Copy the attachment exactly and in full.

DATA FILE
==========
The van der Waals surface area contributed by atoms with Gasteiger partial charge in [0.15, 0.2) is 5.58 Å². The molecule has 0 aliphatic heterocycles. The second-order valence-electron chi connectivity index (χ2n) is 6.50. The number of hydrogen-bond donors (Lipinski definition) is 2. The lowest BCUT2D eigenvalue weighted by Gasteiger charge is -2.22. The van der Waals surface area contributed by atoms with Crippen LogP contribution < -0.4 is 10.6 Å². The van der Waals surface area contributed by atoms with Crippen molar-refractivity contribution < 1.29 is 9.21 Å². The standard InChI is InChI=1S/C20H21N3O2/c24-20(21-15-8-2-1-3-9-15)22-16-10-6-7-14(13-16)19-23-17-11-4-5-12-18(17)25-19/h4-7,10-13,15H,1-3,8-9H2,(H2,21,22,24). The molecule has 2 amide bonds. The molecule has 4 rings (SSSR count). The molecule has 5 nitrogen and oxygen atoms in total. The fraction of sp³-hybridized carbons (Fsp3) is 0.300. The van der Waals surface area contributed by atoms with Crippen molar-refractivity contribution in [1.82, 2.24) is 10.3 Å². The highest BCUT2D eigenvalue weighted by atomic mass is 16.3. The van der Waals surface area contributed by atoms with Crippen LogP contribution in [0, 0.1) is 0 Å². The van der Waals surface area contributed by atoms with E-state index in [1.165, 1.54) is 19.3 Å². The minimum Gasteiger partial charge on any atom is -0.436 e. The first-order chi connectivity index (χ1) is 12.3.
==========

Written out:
The van der Waals surface area contributed by atoms with Gasteiger partial charge in [0.15, 0.2) is 5.58 Å². The molecule has 0 aliphatic heterocycles. The second-order valence-electron chi connectivity index (χ2n) is 6.50. The number of hydrogen-bond donors (Lipinski definition) is 2. The lowest BCUT2D eigenvalue weighted by Gasteiger charge is -2.22. The van der Waals surface area contributed by atoms with Crippen LogP contribution < -0.4 is 10.6 Å². The van der Waals surface area contributed by atoms with Crippen molar-refractivity contribution < 1.29 is 9.21 Å². The standard InChI is InChI=1S/C20H21N3O2/c24-20(21-15-8-2-1-3-9-15)22-16-10-6-7-14(13-16)19-23-17-11-4-5-12-18(17)25-19/h4-7,10-13,15H,1-3,8-9H2,(H2,21,22,24). The molecule has 2 amide bonds. The molecule has 4 rings (SSSR count). The molecule has 5 nitrogen and oxygen atoms in total. The fraction of sp³-hybridized carbons (Fsp3) is 0.300. The van der Waals surface area contributed by atoms with Crippen molar-refractivity contribution in [1.82, 2.24) is 10.3 Å². The highest BCUT2D eigenvalue weighted by atomic mass is 16.3. The van der Waals surface area contributed by atoms with Crippen LogP contribution in [0, 0.1) is 0 Å². The van der Waals surface area contributed by atoms with E-state index in [1.165, 1.54) is 19.3 Å². The minimum Gasteiger partial charge on any atom is -0.436 e. The first-order chi connectivity index (χ1) is 12.3.